Stop me if you heard this one. See, these ten nuns walk into a polling station in Indiana and the guy in charge says, “Whoa, Sisters! What do think you’re doing?”
“Voting,” says Sister Mary.
“Well, not here, ladies; not without your ID!” He demanded their driver’s licenses, but the ten quite elderly Sisters of the Holy Cross, including a 98 year-old, had long ago given up cruising.
“Scram, Sis!” said the man, and kicked their habits right out of the polling station.
I may not have gotten the dialogue exactly right, but I got the gist of it and the facts: the ten nuns who’d been voting at that station for decades were booted out in 2008, just after the state of Indiana’s Republican legislature imposed new voter ID laws.
The reason for nixing the nuns? To stop voter identity theft. There wasn’t exactly a voter identity crime wave. In fact, despite no photo ID requirement, there wasn’t a single known case of false identity voting in the state in over one hundred years.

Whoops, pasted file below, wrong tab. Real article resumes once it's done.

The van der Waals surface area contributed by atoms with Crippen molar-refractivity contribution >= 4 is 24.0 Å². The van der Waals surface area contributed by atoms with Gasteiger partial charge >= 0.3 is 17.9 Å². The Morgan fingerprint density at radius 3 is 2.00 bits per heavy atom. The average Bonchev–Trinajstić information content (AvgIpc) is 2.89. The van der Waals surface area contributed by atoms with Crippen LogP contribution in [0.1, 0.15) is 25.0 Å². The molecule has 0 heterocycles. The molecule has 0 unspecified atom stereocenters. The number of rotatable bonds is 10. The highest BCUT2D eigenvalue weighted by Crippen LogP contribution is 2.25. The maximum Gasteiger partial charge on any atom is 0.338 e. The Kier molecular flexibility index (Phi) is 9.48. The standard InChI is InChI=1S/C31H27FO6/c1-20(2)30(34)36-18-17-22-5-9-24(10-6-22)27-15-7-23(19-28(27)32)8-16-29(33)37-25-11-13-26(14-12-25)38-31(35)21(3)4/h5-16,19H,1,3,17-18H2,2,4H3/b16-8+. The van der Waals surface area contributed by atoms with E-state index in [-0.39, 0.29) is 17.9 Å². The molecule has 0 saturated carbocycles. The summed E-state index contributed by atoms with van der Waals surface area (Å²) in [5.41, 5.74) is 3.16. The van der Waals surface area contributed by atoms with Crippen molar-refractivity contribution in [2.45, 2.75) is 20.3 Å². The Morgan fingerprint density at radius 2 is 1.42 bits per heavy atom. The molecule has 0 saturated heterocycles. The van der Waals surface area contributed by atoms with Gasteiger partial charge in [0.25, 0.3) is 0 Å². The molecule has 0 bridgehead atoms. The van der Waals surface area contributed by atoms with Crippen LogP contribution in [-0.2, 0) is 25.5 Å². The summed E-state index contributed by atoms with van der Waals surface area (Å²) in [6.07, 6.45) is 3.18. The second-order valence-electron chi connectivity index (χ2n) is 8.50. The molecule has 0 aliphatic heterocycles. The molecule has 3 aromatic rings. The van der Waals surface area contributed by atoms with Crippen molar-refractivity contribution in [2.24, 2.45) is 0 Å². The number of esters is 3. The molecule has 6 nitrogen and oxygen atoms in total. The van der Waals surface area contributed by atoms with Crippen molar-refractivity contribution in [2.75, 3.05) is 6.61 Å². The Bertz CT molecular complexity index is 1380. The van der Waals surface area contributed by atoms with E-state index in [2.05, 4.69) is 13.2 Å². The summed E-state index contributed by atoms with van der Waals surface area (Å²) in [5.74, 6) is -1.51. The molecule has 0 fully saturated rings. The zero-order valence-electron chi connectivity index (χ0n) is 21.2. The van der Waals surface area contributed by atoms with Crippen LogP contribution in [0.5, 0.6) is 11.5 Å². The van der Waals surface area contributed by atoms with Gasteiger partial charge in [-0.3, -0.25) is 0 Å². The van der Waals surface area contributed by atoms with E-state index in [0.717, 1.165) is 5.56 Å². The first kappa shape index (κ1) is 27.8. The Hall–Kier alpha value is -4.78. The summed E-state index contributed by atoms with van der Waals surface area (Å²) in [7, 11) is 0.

About four hundred thousand voters (9 percent of Indiana’s electorate) are African American. Nearly one in five (18.1 percent) lack the ID needed to vote, according to Matt Barreto of the University of Washington.
That’s twice the number of whites lacking ID. Therefore, as many as 72,000 black voters will get the boot when they show up to vote this November. Coincidentally, that’s three times Barack Obama’s victory margin in that state in 2008. Coincidentally.
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